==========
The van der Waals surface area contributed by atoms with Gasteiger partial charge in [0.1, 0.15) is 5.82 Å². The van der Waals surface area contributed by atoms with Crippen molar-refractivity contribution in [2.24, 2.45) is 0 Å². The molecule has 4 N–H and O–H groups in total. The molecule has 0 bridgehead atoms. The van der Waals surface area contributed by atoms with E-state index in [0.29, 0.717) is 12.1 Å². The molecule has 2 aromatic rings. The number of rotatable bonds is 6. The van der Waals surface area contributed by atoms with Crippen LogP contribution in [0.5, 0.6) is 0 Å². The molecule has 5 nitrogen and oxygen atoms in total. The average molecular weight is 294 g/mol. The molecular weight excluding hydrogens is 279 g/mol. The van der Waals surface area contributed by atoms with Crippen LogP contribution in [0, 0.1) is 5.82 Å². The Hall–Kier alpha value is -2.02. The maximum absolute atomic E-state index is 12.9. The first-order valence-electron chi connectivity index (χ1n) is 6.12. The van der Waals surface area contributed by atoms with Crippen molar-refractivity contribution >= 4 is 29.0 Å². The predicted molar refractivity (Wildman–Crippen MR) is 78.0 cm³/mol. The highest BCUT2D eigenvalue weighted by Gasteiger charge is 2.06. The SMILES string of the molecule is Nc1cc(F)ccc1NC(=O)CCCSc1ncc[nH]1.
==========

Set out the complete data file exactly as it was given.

The van der Waals surface area contributed by atoms with Gasteiger partial charge in [0.1, 0.15) is 5.82 Å². The van der Waals surface area contributed by atoms with Crippen molar-refractivity contribution in [2.24, 2.45) is 0 Å². The molecule has 4 N–H and O–H groups in total. The molecule has 0 bridgehead atoms. The van der Waals surface area contributed by atoms with E-state index in [0.29, 0.717) is 12.1 Å². The molecule has 2 aromatic rings. The number of rotatable bonds is 6. The van der Waals surface area contributed by atoms with Crippen LogP contribution in [0.5, 0.6) is 0 Å². The molecule has 5 nitrogen and oxygen atoms in total. The average molecular weight is 294 g/mol. The molecular weight excluding hydrogens is 279 g/mol. The van der Waals surface area contributed by atoms with Crippen LogP contribution in [0, 0.1) is 5.82 Å². The Hall–Kier alpha value is -2.02. The maximum absolute atomic E-state index is 12.9. The first-order valence-electron chi connectivity index (χ1n) is 6.12. The van der Waals surface area contributed by atoms with Crippen molar-refractivity contribution >= 4 is 29.0 Å². The predicted molar refractivity (Wildman–Crippen MR) is 78.0 cm³/mol. The highest BCUT2D eigenvalue weighted by Gasteiger charge is 2.06. The SMILES string of the molecule is Nc1cc(F)ccc1NC(=O)CCCSc1ncc[nH]1.